Transistors!

Discussion in 'Hangar Talk' started by FastEddieB, Jan 23, 2021.

  1. FastEddieB

    FastEddieB Touchdown! Greaser!

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    YouTube just suggested this video from 1953 to me:



    Given that I was born in 1949, I was about 4 years old when transistors became a thing.

    In my late childhood, an object of lust was a transistor radio - the more transistors the better! I had one very similar to this one - and many others over the years.

    [​IMG]

    How far we’ve come. I had to look it up, but the processor in an iPhone 12 has 11.8 billion transistors! I wonder if those Bell Labs scientists had any idea what they were setting in motion.
     
  2. Cap'n Jack

    Cap'n Jack Final Approach PoA Supporter

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    Perhaps not at the time, but they lived long enough to see where things were going, if not quite to the technology we have now. They lived into the 1980's.
     
  3. Joe_B1

    Joe_B1 Pre-Flight

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    The first quantum device!
     
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  4. Pilawt

    Pilawt Final Approach

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  5. A1Topgun

    A1Topgun Line Up and Wait

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    Wow! A Sony Six Transistor Radio!
    I bought one of these with money from a paper delivery route, I still have it! I wonder what it is worth now!
     
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  6. chartbundle

    chartbundle Pattern Altitude

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    They're more than meets the eye.

    Wait, wrong component.
     
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  7. A1Topgun

    A1Topgun Line Up and Wait

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    Bought a Raytheon CK722 transistor from a Popular Mechanics ad and built my first transistor radio. Oh, cr@p I'm showing my age.
     
  8. Dana

    Dana Pattern Altitude

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    I'm a few years younger than FastEddie, but advertising the number of transistors was still a thing in the 1960s... I had this one, also six transistors:

    [​IMG]
     
  9. Arrow76R

    Arrow76R Pre-takeoff checklist

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    I used a CK 768 for my radio!!
     
  10. Ghery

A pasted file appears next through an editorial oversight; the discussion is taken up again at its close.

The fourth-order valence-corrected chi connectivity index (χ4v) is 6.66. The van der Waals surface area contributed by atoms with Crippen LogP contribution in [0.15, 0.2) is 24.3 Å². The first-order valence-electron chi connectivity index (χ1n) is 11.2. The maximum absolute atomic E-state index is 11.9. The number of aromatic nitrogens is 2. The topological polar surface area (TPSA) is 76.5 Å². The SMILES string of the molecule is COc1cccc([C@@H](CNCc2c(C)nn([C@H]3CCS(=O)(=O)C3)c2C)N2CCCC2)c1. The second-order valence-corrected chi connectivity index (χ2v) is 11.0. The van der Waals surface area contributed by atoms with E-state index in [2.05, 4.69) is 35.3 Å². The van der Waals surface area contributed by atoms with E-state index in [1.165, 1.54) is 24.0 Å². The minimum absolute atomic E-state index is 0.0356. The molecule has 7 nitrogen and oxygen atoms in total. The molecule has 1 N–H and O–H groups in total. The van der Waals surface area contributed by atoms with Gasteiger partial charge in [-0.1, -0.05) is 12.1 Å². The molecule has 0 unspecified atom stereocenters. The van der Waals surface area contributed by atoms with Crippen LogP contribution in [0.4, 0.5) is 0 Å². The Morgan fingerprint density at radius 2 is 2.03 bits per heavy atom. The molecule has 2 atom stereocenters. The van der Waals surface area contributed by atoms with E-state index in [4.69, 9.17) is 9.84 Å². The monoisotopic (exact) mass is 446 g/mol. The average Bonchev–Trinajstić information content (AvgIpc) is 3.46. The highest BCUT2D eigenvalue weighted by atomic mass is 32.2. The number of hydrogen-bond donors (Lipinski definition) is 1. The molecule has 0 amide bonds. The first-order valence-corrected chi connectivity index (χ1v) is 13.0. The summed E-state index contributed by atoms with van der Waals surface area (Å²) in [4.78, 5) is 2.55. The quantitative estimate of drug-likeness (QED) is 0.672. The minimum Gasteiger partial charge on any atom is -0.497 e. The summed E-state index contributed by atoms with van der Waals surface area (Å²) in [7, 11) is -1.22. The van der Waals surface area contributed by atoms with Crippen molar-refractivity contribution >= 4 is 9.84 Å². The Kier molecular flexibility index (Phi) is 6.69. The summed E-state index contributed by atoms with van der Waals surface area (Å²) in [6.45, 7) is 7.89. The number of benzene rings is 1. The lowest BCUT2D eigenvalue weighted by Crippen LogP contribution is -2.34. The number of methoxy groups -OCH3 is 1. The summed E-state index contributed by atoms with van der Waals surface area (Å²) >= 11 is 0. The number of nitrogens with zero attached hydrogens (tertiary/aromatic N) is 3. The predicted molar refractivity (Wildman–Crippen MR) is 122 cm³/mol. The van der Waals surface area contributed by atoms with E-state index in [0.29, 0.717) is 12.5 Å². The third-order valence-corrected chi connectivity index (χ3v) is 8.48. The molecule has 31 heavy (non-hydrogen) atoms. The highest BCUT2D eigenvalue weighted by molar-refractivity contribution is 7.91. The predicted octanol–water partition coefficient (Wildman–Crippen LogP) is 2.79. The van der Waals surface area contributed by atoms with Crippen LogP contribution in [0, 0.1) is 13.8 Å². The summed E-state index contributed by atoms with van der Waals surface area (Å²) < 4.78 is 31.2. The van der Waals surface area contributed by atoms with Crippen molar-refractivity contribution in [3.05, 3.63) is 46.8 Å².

Ghery Touchdown! Greaser!

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    My first transistor radio only had 2 transistors and external ground and antenna wires. I remember when radios bragged about the number of transistors they had. 6 was a typical number, but I had (probably still have) a radio with 8. If I recall correctly the schematic (affixed to the inside of the case) showed that 2 of them didn't really do anything.
     
  11. vkhosid

    vkhosid Cleared for Takeoff

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    The paper route?
     
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  12. jsstevens

    jsstevens Final Approach PoA Supporter

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    But marketing folks know that n+1 > n even if n doesn't matter. n+2 is twice as better.
     
  13. kgruber

    kgruber En-Route

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    This was my first...........in 1955. "7" transistors

    [​IMG]
     
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  14. asicer

    asicer Final Approach

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    Just how much did transistors cost back in the day?
     
  15. kgruber

    kgruber En-Route

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  16. wsuffa

    wsuffa Touchdown! Greaser!

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    Need a few with valves, too.
     
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  17. flyingbrit

    flyingbrit Pre-takeoff checklist

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  18. flyingbrit

    flyingbrit Pre-takeoff checklist

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    [​IMG]
     
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  19. woywoyboy

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    My first transistor radio prominently claimed to have nine transistors in it! Real state of the art. That little radio helped spark my interest in engineering, and a little over a decade later I was co-designer of a small NMOS IC with, well, a lot more than nine transistors in it :).
     
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  20. A1Topgun

    A1Topgun Line Up and Wait

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    Yes! Back in the days before technology took over, people read a daily news paper, maybe two. Th paper was delivered to your home by a teenager and it was called a "Paper Route". Every week the "carrier" would collect the money for for the news papers delivered, pay the newspaper publisher a discounted rate and keep the remained as their wage. I believe the carrier earned $.02 for a daily and $.05 for the Sunday edition.

    Back in the days!
     
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  21. FastEddieB

    FastEddieB Touchdown! Greaser!

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    I think you missed vkhosid's little joke. Unless you still have your paper route.

    But, yes, I had one too. Early morning one - the Washingon Post- before school. To a group of apartment buildings in Silver Spring, MD, making it a bit easier once I rode my bike up, unbundled the papers, and began inside deliveries. Hard work but it was nice having extra money.
     
  22. Ventucky Red

    Ventucky Red Cleared for Takeoff

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    My father gets a call from one of his Air Corp buddies in 1965 telling him to bet the farm on this company he worked at called Texas Instruments.. My dad remembering The Depression decides to keep his money safe, and continued investing in real estate.

    One of those woulda, shoulda coulda moments..

    In Boy Scouts I had built a crystal radio from a Lafayette kit... pretty cool.

    Paper routes... had 55 dailies, and 80 Sundays - Philadelphia Bulletin, The Sundays were a killer especially because I had a lot hills... s
     
  23. Daleandee

    Daleandee Line Up and Wait

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    A serious paper route bike had three baskets. One on each side of the rear tire and one in front of the handlebars. You might also have to carry a few in a sling over the shoulder: